The Senate on Thursday voted overwhelmingly for an accelerated withdrawal of US forces from Afghanistan, after more than a decade of fighting in a war the Obama administration insists must continue beyond the much vaunted 2014 withdrawal date.
In a bipartisan vote, 62 in favor and 33 against, the Senate voted for an amendment to a defense policy bill to withdraw troops at a faster pace than the Obama administration has laid out. But the amendment is non-binding and doesn’t specify what schedule US troops should follow.
So, really, the vote is meaningless in terms of actual policy, reflecting the Senate’s utter refusal to make a stand on anything of significance. However, it does illustrate feelings of war-weariness, albeit in a way that avoids taking responsibility for foreign policy decisions.
The amendment’s chief sponsor, Sen. Jeff Merkley, spoke out against nation-building in Afghanistan, which he said had gone off track. “It is time to end this war, end the longest war in United States history,” he said.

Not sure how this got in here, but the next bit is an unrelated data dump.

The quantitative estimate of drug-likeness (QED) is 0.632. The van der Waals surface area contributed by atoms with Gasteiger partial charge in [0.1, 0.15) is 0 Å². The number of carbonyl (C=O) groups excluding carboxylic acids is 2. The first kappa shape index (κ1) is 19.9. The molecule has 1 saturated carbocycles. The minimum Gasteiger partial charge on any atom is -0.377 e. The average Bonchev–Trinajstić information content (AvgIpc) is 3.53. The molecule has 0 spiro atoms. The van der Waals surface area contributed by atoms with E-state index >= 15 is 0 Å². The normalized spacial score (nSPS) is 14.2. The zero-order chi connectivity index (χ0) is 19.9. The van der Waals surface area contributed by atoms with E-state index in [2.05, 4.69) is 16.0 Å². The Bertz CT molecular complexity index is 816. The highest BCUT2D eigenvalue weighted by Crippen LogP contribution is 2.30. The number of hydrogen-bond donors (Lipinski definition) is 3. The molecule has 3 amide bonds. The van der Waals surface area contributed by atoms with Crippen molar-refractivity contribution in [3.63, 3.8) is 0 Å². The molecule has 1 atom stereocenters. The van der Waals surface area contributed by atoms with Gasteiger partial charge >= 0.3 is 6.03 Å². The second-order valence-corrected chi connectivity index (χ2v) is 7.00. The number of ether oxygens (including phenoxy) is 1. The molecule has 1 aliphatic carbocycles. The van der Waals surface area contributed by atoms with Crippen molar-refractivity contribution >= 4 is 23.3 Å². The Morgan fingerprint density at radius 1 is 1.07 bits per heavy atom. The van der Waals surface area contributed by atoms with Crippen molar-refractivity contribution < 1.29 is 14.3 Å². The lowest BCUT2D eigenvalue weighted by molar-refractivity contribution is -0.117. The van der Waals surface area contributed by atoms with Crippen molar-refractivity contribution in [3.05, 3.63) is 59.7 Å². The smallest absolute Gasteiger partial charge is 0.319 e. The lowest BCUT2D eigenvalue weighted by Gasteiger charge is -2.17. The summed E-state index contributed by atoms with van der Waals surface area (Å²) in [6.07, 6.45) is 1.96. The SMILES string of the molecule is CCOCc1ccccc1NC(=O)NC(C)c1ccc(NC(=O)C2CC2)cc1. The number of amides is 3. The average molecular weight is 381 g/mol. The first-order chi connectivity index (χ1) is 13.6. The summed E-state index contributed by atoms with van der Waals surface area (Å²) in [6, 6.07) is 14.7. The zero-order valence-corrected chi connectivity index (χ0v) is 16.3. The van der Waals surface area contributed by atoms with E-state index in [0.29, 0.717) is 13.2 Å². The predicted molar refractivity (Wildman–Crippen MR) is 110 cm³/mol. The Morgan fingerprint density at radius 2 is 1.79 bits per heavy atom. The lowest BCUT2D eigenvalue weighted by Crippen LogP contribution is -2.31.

The Obama administration is in talks with the Kabul government to set an agreement that will govern the presence of at least 10,000 US troops in Afghanistan passed the supposed withdrawal date at the end of 2014.
“The goal here is an enduring presence therefore that will direct itself toward three important missions, Secretary of Defense Leon Panetta told reporters on Thursday.